Whatever size room you receive, all guest rooms come outfitted with Marriott's signature "Revive" bed, which is (hopefully) the closest you'll ever experience to falling asleep inside a wedding cake. "Revive" mattresses are thicker than normal ones and have a plush topper for added comfort, along with a down comforter, extra pillows, and 300-thread-count sheets. It'll be a welcome respite after a day of sampling the many activities within convenient distance from the Marriott: shopping at Greenspoint Mall, loudly suggesting that racehorses run faster at the Sam Houston Race Park, or just swimming in the hotel's indoor pool. You'll also enjoy amenities such as an on-site fitness center, in-room coffee and tea, and gorgeous views of the Houston skyline in all its colors (Houston has more than half of the colors on the ROYGBIV spectrum).
For almost 20-years, Houston Paranormal University's investigators have searched for evidence of paranormal phenomena and trained others to join in the search as well. In three different classes, Paranormal Intro, Intermediate, and Advanced, investigators teach students the basics of searching for ghosts, from how to collect evidence to proper hunting techniques. Each class includes a live investigation at a haunted location, where students can try out their new techniques and hopefully catch the ghost who's been drinking straight from the milk carton.
With two near-death experiences, several haunted residences, and an adolescence spent guiding informal ghost tours under her belt, Haunted Lafayette Tours’ founder Kasey Clark is a self-professed ghost magnet. After a lackluster ghost-tour experience sparked an eerie ambition in Kasey’s heart, she dedicated her life to chasing ghosts. She refused to construct tours that relied on theatrical fabrications of most ghost tours. Instead, she founded Haunted Lafyayette to explore the rich history of spooky, well-documented hauntings.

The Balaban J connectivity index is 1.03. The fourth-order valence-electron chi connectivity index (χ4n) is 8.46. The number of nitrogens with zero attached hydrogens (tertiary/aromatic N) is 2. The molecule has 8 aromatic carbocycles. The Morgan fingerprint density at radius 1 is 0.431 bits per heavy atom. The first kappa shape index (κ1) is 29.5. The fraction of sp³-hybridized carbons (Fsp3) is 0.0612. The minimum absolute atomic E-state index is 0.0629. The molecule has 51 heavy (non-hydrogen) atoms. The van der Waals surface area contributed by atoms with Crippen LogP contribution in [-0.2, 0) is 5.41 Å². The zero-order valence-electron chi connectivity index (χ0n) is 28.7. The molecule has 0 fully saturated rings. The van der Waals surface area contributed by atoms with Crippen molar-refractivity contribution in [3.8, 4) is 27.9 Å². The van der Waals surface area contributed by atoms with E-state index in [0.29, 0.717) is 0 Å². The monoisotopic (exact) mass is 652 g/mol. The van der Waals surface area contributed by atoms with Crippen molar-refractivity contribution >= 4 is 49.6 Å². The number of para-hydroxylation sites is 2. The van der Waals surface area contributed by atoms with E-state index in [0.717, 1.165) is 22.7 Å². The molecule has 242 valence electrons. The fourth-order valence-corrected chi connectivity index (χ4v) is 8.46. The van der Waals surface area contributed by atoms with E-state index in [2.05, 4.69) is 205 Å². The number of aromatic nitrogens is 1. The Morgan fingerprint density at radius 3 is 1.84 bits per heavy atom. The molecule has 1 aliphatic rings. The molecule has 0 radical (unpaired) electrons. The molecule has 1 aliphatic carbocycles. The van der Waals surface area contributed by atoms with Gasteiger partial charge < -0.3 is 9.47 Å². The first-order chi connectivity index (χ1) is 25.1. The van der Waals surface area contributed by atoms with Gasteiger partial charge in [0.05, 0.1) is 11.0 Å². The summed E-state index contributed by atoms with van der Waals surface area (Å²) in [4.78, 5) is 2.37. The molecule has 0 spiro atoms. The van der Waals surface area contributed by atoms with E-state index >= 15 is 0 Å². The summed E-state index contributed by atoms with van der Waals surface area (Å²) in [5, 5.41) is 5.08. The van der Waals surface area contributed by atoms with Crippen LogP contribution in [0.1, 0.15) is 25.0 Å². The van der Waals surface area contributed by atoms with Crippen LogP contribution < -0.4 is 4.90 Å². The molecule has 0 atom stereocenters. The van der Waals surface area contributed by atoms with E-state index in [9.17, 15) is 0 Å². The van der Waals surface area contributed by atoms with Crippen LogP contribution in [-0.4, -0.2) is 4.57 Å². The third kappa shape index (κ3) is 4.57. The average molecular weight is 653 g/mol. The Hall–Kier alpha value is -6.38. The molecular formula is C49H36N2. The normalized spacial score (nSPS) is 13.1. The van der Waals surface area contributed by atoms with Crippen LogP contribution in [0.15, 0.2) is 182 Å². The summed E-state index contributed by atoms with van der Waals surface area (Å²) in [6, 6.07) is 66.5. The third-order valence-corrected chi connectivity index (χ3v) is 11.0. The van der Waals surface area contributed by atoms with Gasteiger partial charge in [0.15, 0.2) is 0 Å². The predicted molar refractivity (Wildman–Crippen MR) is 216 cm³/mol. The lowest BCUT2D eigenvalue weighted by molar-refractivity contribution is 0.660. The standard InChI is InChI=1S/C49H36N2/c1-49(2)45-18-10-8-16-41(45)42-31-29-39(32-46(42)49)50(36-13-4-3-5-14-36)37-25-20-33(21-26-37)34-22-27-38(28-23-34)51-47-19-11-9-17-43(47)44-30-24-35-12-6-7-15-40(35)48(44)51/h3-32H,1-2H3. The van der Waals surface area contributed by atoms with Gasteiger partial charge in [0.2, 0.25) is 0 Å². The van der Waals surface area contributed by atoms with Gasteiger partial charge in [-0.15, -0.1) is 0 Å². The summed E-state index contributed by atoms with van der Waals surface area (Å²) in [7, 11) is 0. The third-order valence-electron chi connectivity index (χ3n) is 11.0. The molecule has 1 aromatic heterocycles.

Kasey and her team of engaging guides—who boast more than 30 years of combined experience and study of the paranormal—lead well-researched tours and immersive ghost hunts based on historical facts that engage even the most devout skeptics. They shuffle off to Old Town Spring almost every night, creeping through haunted streets and graveyard paths while investigating stories of death, murder, disease, war, and cookie theft.
Screamworld's creator, Jim Fetterly, has been inducing fun-filled panic since 1989, commanding his recently revamped annual five-part Halloween haunt that has won placement in America's Best Haunts since 2007. After a short interval in a special entrance line, VIP ticketholders creep through the moonlit Maze of Maniacs before seeking shelter indoors at the animatronic-filled Haunted Hotel. Meander through twisting passages haunted by the ghost of flashlights past in the Edge of Darkness area and shuffle into the vengeful clutches of the classic butcher shop and morgue-esque gore bedecking Jake's Slaughterhouse. Screamworld's outdoor epilogue, the zombie graveyard, allows guests to reenact favored movie chase scenes during an undead conclusion.
The ghastly guides of Ghost Tours Texas lead groups of foolhardy interlopers on story-filled journeys past the spectrally inhabited landmarks of Galveston and Houston Heights. On the Galveston tour, a knowledgeable leader takes parties through the Silk Stocking District to visit the 1858 Ashton Villa mansion, whose second floor is occupied by the phantom “Miss Betty” Brown, and whose basement is occupied by a man who years ago forgot how to work a doorknob. The guide also divulges tales told from eyewitness accounts.
The Houston Heights tour winds through the area's historical and opulent homes, exploring such mysteries as the story of the Dean Correl murders and the children who are said to still haunt the alleyways of Houston Heights. Guides weave tales of ghostly possessions and evil voodoo dolls peppered with real-life testimonies from local residents.
In 1969, Baruch Schaked began making chocolate under the tutelage of his chocolatier father-in-law. Though his father-in-law had made a name for himself in Argentina, Baruch honed his confectionary craft across Europe, finally settling in the United States, where chocolate had been outlawed. Many years later, when he announced his intentions to retire from chocolate making, Baruch's son, Edgar, coaxed him into continuing the family legacy with a new shop, Schakolad Chocolate Factory.
In the years since, the business has flourished, bringing the Schaked clan one step closer to its ultimate goal: to replace the city’s manhole covers with chocolate discs. In the meantime, they craft handmade European-style confections that are made fresh each day.